Wednesday September 1st 2010 marks 20 years in my present job.
Twenty years now,
Where’d they go?
Twenty years now,
I don’t know,
I sit and I wonder sometimes,
Where they’ve gone
Wow! – Bob was right - where did they go?
There have been so many changes and so much has been achieved it’s difficult to remember how things were in 1990.
Here’s a few:
No Disability Support Pension – the applicable payment back then was referred to as the “Invalid Pension”. Just to help you understand the stigma this cast on recipients try highlighting ‘invalid’ and check the synonyms: worthless, null or void.
The CES (Commonwealth Employment Service) staff was not allowed to assist Invalid Pension recipients to get a job.
The present supported wage system in place today has replaced the 1990’s ‘Slow Workers Permit’ – a system that provided a minimum (I think it was $40) payment to be made instead of the independently monitored and administered system in place today.
No guidebooks, no training, no place to turn accept other equally inexperienced albeit well meaning beginners. We all looked to the United States as the Mecca of supported employment and gobbled up whatever crumbs we could find.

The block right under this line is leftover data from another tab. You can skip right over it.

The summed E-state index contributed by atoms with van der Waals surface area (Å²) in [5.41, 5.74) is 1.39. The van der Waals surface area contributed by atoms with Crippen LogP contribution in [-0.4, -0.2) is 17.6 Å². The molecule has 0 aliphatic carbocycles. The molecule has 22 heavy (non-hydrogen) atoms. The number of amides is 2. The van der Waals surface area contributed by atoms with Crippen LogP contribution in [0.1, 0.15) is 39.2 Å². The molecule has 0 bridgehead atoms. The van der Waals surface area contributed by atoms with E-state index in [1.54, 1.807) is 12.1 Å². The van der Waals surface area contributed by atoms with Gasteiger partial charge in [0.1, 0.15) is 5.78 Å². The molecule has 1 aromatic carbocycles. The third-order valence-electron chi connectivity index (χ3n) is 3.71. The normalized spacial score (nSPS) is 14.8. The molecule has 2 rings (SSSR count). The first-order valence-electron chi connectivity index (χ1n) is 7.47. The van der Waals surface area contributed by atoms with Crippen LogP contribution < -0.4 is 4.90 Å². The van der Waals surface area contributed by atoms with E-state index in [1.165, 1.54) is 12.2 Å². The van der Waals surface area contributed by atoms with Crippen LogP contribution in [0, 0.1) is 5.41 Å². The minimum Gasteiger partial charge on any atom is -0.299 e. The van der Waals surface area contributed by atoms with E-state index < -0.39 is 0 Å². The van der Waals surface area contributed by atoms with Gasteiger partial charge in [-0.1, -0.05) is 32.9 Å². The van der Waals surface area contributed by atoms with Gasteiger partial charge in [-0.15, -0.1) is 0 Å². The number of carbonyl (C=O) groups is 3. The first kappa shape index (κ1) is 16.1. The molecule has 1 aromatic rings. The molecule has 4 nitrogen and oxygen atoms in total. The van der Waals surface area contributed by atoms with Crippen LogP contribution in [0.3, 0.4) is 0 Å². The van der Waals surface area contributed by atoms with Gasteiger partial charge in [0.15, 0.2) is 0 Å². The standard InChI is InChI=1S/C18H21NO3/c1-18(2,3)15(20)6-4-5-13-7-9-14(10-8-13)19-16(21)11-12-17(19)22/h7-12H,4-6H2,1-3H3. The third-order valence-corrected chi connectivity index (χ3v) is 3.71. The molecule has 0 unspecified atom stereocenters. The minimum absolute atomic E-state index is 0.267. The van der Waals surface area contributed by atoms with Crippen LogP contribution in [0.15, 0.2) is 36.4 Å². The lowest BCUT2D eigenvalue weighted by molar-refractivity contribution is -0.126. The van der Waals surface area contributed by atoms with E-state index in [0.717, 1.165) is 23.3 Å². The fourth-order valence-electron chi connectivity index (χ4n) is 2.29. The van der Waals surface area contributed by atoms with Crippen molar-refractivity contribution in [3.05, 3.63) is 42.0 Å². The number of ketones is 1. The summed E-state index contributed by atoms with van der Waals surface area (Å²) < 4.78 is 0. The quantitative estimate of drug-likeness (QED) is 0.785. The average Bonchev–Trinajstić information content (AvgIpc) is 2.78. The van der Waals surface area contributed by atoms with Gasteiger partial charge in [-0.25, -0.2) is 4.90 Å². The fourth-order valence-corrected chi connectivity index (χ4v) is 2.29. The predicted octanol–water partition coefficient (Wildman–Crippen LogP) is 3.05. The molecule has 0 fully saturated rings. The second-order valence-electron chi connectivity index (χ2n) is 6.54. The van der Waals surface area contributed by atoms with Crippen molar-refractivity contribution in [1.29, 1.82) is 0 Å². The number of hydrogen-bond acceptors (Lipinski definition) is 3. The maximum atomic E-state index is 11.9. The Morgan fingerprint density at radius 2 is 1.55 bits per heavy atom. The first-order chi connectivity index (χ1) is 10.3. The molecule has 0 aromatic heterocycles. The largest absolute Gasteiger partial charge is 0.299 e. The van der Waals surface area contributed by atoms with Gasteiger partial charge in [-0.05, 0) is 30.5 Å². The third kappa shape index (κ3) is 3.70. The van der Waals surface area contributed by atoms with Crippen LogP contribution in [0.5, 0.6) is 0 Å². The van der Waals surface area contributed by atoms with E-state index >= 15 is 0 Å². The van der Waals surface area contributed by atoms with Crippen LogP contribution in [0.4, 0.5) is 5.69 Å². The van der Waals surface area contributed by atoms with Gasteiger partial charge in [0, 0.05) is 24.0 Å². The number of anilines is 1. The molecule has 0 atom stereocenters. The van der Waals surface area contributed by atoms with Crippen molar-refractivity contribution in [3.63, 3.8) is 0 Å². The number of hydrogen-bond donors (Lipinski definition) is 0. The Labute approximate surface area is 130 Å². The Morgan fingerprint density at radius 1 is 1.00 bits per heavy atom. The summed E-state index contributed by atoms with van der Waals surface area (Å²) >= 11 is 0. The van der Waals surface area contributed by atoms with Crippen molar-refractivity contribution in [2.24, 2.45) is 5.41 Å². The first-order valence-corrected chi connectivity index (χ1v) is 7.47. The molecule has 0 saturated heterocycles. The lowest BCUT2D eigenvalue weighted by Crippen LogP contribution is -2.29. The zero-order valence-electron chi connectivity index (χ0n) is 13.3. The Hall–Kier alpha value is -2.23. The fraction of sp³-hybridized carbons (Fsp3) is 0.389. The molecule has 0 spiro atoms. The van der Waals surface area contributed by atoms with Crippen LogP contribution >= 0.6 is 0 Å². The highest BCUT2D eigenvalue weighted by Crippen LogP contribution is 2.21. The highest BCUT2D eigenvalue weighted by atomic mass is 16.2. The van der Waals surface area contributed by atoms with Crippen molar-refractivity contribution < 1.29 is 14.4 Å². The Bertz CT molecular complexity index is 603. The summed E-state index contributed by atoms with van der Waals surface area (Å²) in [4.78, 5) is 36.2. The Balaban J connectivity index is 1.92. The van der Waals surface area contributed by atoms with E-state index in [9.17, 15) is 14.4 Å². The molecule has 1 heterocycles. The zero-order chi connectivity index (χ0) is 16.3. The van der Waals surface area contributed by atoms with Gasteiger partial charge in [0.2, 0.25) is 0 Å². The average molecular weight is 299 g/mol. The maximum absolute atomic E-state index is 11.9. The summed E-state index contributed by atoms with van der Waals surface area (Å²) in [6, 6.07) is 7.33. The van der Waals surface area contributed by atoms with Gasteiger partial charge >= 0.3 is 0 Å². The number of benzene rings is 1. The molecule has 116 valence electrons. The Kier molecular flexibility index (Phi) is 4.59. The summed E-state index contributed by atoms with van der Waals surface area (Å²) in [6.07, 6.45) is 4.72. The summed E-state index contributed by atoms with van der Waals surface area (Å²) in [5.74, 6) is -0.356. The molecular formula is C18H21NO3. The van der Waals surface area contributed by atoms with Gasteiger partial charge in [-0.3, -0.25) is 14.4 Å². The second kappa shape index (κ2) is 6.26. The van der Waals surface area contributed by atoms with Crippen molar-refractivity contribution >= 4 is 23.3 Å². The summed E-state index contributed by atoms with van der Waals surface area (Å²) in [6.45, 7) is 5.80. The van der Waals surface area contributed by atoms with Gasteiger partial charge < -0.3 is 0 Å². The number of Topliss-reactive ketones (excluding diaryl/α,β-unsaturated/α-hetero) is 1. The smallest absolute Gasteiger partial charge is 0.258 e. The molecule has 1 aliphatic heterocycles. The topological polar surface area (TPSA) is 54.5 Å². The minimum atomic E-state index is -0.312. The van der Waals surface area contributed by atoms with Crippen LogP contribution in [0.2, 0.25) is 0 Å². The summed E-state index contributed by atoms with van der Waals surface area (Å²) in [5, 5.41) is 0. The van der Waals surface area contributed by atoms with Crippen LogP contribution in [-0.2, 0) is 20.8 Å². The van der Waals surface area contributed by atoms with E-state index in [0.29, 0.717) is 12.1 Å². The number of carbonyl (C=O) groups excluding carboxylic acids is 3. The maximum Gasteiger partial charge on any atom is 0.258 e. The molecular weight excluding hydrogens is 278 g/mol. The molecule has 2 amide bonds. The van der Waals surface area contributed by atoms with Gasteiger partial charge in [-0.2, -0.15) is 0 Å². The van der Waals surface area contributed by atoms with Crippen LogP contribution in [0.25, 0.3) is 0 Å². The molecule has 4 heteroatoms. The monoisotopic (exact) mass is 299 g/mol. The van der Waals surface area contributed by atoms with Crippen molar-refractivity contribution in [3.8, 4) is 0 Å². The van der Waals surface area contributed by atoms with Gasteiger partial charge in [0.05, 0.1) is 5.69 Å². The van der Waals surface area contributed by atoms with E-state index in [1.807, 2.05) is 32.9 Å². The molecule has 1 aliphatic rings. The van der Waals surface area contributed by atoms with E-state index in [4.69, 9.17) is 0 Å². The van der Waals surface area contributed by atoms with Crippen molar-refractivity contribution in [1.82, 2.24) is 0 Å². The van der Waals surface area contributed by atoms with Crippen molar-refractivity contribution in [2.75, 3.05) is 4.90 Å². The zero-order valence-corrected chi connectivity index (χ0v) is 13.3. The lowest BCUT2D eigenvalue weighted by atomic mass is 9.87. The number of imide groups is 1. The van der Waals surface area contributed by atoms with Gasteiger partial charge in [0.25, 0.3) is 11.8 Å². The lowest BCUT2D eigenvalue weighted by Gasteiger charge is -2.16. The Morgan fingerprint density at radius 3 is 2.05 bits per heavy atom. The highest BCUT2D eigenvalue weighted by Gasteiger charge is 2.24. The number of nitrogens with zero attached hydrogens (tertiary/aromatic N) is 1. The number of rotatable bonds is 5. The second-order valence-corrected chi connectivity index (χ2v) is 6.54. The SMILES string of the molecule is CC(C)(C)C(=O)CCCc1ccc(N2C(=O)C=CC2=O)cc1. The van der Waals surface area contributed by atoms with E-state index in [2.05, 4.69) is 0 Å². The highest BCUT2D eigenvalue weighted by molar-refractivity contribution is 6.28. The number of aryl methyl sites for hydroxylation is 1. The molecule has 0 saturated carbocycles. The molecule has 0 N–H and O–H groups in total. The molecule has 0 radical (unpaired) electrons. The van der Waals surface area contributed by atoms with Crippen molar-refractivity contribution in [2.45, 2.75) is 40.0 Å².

These days Australian programs are as good as or better than those found anywhere in the world.
No internet – thank heavens, no blasted ‘Seek’!
No (or at least very few) mobile phones.
NOVA’s initial inventory:
1 x 3 legged stool
1 x K-Mart typists chair
2 x broken desks (no drawers)
1 x home phone
1 x 3 draw filing cabinet
1 x Yellow Pages
I drove a Toyota Hiace van that regularly suffered from its equivalent of panic attacks (side of the road, trembling).
For myself I had a burning desire to ‘make a difference’ although for the life of me I was uncertain how that might best be accomplished. I read everything I could gather from teachers, libraries and through the embryonic network of other service providers. I was significantly assisted by their generosity and the help of the late Pamela Dennis (METS) was particularly valued.
Our single office has grown to 26 and many thousands of young men and women have subsequently trusted their career goals to me and to my staff (now close to 200 people). Along the way we’ve stuck to the knitting and only get involved in programs and projects that are directly related to the employment of people with a disability.
This has been a great journey and every year has helped me learn and grow.
To the thousands of job seekers and workers that have joined us and to the hundreds of colleagues that have encouraged and inspired me, to those who have helped me stay on the right track and helped me see where I could improve and how NOVA could develop:
Thank you all so very, very much.
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